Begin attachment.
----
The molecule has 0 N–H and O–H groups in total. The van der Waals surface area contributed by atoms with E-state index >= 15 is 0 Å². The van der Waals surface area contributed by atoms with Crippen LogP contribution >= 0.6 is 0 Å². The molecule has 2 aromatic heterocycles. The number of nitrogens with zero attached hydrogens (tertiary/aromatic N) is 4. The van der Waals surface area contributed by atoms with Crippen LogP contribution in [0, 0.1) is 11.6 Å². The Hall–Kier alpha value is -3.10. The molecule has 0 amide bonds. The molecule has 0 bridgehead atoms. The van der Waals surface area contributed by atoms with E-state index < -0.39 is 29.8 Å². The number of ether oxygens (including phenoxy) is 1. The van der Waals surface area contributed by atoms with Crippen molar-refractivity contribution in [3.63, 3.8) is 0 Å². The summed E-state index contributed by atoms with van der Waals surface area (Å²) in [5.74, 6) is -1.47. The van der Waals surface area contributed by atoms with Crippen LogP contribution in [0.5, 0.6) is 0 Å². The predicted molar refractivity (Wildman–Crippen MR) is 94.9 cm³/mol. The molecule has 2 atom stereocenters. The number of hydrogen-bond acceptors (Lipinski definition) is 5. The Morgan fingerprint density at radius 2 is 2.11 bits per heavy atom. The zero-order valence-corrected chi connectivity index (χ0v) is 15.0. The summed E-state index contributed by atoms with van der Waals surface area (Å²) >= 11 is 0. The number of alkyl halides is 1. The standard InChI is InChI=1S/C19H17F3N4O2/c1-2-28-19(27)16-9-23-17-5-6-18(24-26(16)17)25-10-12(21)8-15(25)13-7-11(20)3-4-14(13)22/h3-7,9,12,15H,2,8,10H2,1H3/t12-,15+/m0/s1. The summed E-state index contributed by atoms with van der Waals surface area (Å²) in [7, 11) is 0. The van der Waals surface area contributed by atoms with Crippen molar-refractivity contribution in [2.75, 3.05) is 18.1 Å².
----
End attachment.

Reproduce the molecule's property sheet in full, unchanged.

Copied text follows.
The molecule has 0 N–H and O–H groups in total. The van der Waals surface area contributed by atoms with E-state index >= 15 is 0 Å². The van der Waals surface area contributed by atoms with Crippen LogP contribution >= 0.6 is 0 Å². The molecule has 2 aromatic heterocycles. The number of nitrogens with zero attached hydrogens (tertiary/aromatic N) is 4. The van der Waals surface area contributed by atoms with Crippen LogP contribution in [0, 0.1) is 11.6 Å². The Hall–Kier alpha value is -3.10. The molecule has 0 amide bonds. The molecule has 0 bridgehead atoms. The van der Waals surface area contributed by atoms with E-state index < -0.39 is 29.8 Å². The number of ether oxygens (including phenoxy) is 1. The van der Waals surface area contributed by atoms with Crippen molar-refractivity contribution in [3.63, 3.8) is 0 Å². The summed E-state index contributed by atoms with van der Waals surface area (Å²) in [5.74, 6) is -1.47. The van der Waals surface area contributed by atoms with Crippen LogP contribution in [0.5, 0.6) is 0 Å². The predicted molar refractivity (Wildman–Crippen MR) is 94.9 cm³/mol. The molecule has 2 atom stereocenters. The number of hydrogen-bond acceptors (Lipinski definition) is 5. The Morgan fingerprint density at radius 2 is 2.11 bits per heavy atom. The zero-order valence-corrected chi connectivity index (χ0v) is 15.0. The summed E-state index contributed by atoms with van der Waals surface area (Å²) >= 11 is 0. The number of alkyl halides is 1. The standard InChI is InChI=1S/C19H17F3N4O2/c1-2-28-19(27)16-9-23-17-5-6-18(24-26(16)17)25-10-12(21)8-15(25)13-7-11(20)3-4-14(13)22/h3-7,9,12,15H,2,8,10H2,1H3/t12-,15+/m0/s1. The summed E-state index contributed by atoms with van der Waals surface area (Å²) in [7, 11) is 0. The van der Waals surface area contributed by atoms with Crippen molar-refractivity contribution in [2.75, 3.05) is 18.1 Å².